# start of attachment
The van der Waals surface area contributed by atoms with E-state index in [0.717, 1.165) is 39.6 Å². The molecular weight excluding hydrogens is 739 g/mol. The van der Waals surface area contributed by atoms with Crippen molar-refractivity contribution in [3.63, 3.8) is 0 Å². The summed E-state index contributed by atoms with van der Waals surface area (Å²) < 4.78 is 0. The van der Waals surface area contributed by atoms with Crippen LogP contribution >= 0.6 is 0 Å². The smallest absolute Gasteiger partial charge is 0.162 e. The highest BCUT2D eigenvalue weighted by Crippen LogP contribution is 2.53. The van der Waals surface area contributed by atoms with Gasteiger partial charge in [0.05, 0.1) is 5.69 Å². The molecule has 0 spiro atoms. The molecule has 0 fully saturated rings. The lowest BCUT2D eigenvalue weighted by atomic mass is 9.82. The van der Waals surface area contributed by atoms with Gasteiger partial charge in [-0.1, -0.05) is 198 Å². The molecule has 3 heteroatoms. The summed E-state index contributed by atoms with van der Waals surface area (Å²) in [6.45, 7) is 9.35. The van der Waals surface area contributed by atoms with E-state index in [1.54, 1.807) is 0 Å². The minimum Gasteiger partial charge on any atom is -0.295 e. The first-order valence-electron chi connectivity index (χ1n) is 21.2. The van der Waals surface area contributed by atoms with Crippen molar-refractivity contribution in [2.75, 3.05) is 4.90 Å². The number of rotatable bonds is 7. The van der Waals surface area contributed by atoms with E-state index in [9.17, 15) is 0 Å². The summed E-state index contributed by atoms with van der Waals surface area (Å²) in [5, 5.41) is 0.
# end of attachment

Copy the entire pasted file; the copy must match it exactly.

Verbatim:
The van der Waals surface area contributed by atoms with E-state index in [0.717, 1.165) is 39.6 Å². The molecular weight excluding hydrogens is 739 g/mol. The van der Waals surface area contributed by atoms with Crippen molar-refractivity contribution in [3.63, 3.8) is 0 Å². The summed E-state index contributed by atoms with van der Waals surface area (Å²) < 4.78 is 0. The van der Waals surface area contributed by atoms with Crippen LogP contribution >= 0.6 is 0 Å². The smallest absolute Gasteiger partial charge is 0.162 e. The highest BCUT2D eigenvalue weighted by Crippen LogP contribution is 2.53. The van der Waals surface area contributed by atoms with Gasteiger partial charge in [0.05, 0.1) is 5.69 Å². The molecule has 0 spiro atoms. The molecule has 0 fully saturated rings. The lowest BCUT2D eigenvalue weighted by atomic mass is 9.82. The van der Waals surface area contributed by atoms with Gasteiger partial charge in [-0.1, -0.05) is 198 Å². The molecule has 3 heteroatoms. The summed E-state index contributed by atoms with van der Waals surface area (Å²) in [6.45, 7) is 9.35. The van der Waals surface area contributed by atoms with E-state index in [1.54, 1.807) is 0 Å². The minimum Gasteiger partial charge on any atom is -0.295 e. The first-order valence-electron chi connectivity index (χ1n) is 21.2. The van der Waals surface area contributed by atoms with Crippen molar-refractivity contribution in [2.75, 3.05) is 4.90 Å². The number of rotatable bonds is 7. The van der Waals surface area contributed by atoms with E-state index in [9.17, 15) is 0 Å². The summed E-state index contributed by atoms with van der Waals surface area (Å²) in [5, 5.41) is 0.